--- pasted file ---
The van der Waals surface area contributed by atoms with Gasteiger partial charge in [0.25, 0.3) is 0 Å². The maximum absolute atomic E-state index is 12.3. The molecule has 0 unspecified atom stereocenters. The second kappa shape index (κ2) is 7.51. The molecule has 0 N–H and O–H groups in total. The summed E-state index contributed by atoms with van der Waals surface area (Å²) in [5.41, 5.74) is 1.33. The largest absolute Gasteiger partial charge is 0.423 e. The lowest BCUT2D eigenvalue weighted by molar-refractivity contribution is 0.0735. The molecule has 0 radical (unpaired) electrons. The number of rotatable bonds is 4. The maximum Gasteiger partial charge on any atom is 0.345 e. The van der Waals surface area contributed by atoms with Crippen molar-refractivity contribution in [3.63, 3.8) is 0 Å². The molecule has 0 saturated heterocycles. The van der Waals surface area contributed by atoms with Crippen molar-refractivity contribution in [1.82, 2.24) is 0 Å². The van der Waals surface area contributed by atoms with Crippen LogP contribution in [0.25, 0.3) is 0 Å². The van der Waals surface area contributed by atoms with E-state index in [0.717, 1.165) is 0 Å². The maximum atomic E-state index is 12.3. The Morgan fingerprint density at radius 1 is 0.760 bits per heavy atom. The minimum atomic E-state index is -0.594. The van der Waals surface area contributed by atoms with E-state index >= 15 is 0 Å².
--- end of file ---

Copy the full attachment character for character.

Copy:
The van der Waals surface area contributed by atoms with Gasteiger partial charge in [0.25, 0.3) is 0 Å². The maximum absolute atomic E-state index is 12.3. The molecule has 0 unspecified atom stereocenters. The second kappa shape index (κ2) is 7.51. The molecule has 0 N–H and O–H groups in total. The summed E-state index contributed by atoms with van der Waals surface area (Å²) in [5.41, 5.74) is 1.33. The largest absolute Gasteiger partial charge is 0.423 e. The lowest BCUT2D eigenvalue weighted by molar-refractivity contribution is 0.0735. The molecule has 0 radical (unpaired) electrons. The number of rotatable bonds is 4. The maximum Gasteiger partial charge on any atom is 0.345 e. The van der Waals surface area contributed by atoms with Crippen molar-refractivity contribution in [3.63, 3.8) is 0 Å². The molecule has 0 saturated heterocycles. The van der Waals surface area contributed by atoms with Crippen molar-refractivity contribution in [1.82, 2.24) is 0 Å². The van der Waals surface area contributed by atoms with Crippen LogP contribution in [0.25, 0.3) is 0 Å². The van der Waals surface area contributed by atoms with E-state index in [0.717, 1.165) is 0 Å². The maximum atomic E-state index is 12.3. The Morgan fingerprint density at radius 1 is 0.760 bits per heavy atom. The minimum atomic E-state index is -0.594. The van der Waals surface area contributed by atoms with E-state index >= 15 is 0 Å².